- Bridge, J.A.; Birmaher, B.; Iyengar, S.; Barbe, R.P.; Brent, D.A. Placebo response in randomized controlled trials of antidepressants for pediatric major depressive disorder. Am. J. Psychiatry 2009, 166, 42–49. [Google Scholar] [CrossRef] [PubMed]
- Bylund, D.B.; Reed, A.L. , Childhood and adolescent depression: Why do children and adults respond differently to antidepressant drugs? Neurochem. Int. 2007, 51, 246–253. [Google Scholar] [CrossRef] [PubMed]
- Kessler, R.C.; Avenevoli, S.; Ries Merikangas, K. Mood disorders in children and adolescents: An epidemiologic perspective. Biol. Psychiatry 2001, 49, 1002–1014. [Google Scholar] [CrossRef]
- Mehler-Wex, C.; Kölch, M. Depression in Children and Adolescents. Deutsches Ärzteblatt Int. 2008, 105, 149–155. [Google Scholar] [CrossRef] [PubMed]
- Centers for Disease Control and Prevention, National Center for Injury Prevention and Control, Division of Violence Prevention, CDC-Kaiser ACE Study. Available online: https://www.cdc.gov/violenceprevention/acestudy/about.html (accessed on 29 April 2018).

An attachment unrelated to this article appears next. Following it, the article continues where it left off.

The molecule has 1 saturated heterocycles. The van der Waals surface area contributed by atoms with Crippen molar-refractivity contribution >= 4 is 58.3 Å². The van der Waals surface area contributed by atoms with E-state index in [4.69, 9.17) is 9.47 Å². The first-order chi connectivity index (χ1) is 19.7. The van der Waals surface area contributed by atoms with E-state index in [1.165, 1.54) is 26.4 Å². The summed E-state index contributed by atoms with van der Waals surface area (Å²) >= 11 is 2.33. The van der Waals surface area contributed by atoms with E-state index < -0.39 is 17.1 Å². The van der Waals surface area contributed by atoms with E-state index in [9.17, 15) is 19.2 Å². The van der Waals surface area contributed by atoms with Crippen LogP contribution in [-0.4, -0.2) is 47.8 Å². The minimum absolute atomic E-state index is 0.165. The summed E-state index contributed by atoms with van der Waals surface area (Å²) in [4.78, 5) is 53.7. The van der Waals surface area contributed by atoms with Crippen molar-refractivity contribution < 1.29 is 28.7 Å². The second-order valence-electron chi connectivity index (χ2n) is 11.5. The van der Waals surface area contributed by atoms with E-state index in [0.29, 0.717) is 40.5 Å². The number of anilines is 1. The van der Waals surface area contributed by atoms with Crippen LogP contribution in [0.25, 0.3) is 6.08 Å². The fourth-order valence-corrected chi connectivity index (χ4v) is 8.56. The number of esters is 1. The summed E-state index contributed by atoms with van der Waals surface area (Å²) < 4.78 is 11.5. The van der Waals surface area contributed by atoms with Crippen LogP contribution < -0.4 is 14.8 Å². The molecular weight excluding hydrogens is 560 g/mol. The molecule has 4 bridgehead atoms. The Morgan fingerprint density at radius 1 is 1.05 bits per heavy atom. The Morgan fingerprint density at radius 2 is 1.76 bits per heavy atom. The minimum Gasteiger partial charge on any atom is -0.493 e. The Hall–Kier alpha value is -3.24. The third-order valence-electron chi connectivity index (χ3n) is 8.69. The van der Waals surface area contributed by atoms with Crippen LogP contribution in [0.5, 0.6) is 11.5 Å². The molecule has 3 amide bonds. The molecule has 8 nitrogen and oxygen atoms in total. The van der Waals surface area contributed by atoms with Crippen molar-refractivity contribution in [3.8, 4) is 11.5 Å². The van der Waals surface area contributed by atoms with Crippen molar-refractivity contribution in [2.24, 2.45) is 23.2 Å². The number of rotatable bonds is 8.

- Chapman, D.P.; Whitfield, C.L.; Felitti, V.J.; Dube, S.R.; Edwards, V.J.; Anda, R.F. Adverse childhood experiences and the risk of depressive disorders in adulthood. J. Affect. Disord. 2004, 82, 217–225. [Google Scholar] [CrossRef] [PubMed]
- Thapar, A.; Collishaw, S.; Pine, D.S.; Thapar, A.K. Depression in adolescence. Lancet (London, England) 2012, 379, 1056–1067. [Google Scholar] [CrossRef]
- Lopresti, A.L.; Hood, S.D.; Drummond, P.D. A review of lifestyle factors that contribute to important pathways associated with major depression: Diet, sleep and exercise. J. Affect. Disord. 2013, 148, 12–27. [Google Scholar] [CrossRef] [PubMed]
- Jabbi, M.; Korf, J.; Ormel, J.; Kema, I.P.; den Boer, J.A. Investigating the molecular basis of major depressive disorder etiology: A functional convergent genetic approach. Ann. N. Y. Acad. Sci. 2008, 1148, 42–56. [Google Scholar] [CrossRef] [PubMed]